Starting a restaurant requires tremendous in-depth knowledge about much more than food. There are financials, marketing, service, training personnel, and people skills. Possessing the right knowledge is only part of the equation. Having sufficient capital comprises much of the rest. You really need to know not just how much money you need to open the restaurant, but also where the rest of it is coming from. Make certain you have enough capital to endure the first six months. As well, set an additional source of capital to get your business through several months after that. Yes, plan a year in advance.
Add a Good, Lean cut of Concept and a Dash of the Right IngredientsWhile the restaurant industry, like many sectors in the economy, has taken a big hit, one segment in food service in particular seems to be faring better than the others. The fast-casual category is capturing customer dollars by offering healthier options at more affordable price points. That spells value for consumers. So, how important is having a health themed menu? Take a look at the ten hottest food trends from the National Restaurant Association’s “Chef Survey: What’s Hot in 2009.”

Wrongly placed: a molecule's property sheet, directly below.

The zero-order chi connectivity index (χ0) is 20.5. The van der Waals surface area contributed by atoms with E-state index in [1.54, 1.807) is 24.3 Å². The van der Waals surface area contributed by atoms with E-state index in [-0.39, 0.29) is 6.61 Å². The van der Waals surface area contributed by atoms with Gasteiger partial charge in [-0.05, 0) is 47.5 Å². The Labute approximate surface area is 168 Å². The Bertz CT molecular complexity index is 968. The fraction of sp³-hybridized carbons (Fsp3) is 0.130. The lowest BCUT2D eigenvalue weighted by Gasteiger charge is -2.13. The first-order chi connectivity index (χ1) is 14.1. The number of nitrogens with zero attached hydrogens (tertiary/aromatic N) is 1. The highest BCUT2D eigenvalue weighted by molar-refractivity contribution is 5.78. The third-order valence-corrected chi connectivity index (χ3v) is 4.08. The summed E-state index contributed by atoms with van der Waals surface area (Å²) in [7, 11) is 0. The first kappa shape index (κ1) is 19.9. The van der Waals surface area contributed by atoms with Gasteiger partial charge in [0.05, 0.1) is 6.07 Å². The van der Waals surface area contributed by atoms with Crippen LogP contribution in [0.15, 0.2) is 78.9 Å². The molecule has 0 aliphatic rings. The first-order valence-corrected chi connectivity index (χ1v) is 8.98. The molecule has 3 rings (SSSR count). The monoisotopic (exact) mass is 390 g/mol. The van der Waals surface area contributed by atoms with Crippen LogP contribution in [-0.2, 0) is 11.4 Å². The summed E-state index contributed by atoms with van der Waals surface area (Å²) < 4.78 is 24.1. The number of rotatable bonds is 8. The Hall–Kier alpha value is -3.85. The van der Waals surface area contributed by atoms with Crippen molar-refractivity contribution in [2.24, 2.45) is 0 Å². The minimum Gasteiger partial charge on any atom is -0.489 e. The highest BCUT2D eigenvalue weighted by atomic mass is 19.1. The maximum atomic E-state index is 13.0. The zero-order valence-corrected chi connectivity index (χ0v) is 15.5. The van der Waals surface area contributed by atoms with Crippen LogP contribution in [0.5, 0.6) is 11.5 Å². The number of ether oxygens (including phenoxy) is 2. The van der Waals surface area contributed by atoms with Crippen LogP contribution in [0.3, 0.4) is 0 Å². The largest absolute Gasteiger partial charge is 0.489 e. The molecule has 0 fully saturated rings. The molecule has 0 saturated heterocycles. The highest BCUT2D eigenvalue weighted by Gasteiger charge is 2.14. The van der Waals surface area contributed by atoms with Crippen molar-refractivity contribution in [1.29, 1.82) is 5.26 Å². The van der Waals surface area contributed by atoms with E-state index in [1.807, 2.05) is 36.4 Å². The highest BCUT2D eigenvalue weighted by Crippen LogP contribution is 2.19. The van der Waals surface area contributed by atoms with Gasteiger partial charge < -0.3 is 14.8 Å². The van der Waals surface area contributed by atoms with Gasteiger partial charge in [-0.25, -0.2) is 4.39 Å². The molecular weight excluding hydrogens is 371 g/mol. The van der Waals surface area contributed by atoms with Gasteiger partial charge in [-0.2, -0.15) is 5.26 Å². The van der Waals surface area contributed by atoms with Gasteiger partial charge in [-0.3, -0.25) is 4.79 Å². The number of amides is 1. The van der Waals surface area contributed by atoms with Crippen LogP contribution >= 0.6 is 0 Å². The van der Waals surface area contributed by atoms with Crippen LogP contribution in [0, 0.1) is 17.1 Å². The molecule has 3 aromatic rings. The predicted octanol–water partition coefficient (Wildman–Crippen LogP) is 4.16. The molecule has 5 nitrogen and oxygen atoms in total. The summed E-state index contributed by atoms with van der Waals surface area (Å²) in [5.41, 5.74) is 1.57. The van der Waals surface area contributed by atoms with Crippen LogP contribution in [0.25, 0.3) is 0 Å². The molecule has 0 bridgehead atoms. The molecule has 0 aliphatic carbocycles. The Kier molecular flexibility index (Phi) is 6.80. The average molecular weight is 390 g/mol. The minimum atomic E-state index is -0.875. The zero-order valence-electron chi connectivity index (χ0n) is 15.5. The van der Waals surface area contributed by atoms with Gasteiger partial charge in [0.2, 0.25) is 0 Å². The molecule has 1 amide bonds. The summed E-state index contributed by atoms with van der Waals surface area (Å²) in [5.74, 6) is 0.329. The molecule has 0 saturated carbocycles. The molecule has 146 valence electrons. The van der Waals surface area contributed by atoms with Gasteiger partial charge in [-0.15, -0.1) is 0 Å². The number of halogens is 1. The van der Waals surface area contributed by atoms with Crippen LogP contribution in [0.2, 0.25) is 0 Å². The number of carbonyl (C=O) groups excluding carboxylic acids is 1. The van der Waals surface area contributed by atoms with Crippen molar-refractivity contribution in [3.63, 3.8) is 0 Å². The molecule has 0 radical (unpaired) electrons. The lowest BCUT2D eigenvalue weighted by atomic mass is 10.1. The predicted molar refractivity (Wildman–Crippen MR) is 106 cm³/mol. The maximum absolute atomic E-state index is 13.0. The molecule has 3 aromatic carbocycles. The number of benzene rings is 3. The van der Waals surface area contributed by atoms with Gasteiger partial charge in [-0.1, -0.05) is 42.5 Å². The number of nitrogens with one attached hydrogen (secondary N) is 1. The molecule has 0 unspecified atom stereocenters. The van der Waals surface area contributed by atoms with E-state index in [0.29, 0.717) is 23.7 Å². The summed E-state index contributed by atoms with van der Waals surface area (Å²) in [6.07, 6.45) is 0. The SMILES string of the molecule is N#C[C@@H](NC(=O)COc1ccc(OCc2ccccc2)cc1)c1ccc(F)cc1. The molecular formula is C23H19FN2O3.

• Locally grown produce
  • Bite-size/mini desserts
  • Organic produce
  • Nutritionally balanced children’s dishes
  • New/fabricated cuts of meat (e.g., Denver steak, pork flat iron, bone-in Tuscan veal chop)
  • Fruit/vegetable side items for children
  • Superfruits (e.g., açaí, goji berry, mangosteen)
  • Small plates/tapas/mezze/dim sum
  • Micro-distilled/artisan liquor
  • Sustainable seafood

Comfort Food is IN

While it is clear that fast-casual and healthy menus have potential, success isn’t so clearly guaranteed. Regardless of the segment, restaurant managers need to focus on making their customers feel good about choosing their restaurant. Believe it or not, that is the number one reason people go to restaurants.

So, whether its good food or good service, ensure that customers will feel comfortable. And take note of what customers enjoy. It is a fact that people craved comfort foods, such as mashed potatoes, after the economic crash in ’87 and sushi after 9/11.

And now? The American icons of this economic period are 1) a really good hamburger with really good meat and bacon because it’s an American birthright. 2) We are entering the macaroni-and-cheese economy, but with better cheese. Try serving up these American favorites with in-season, local, heirloom and organic ingredients.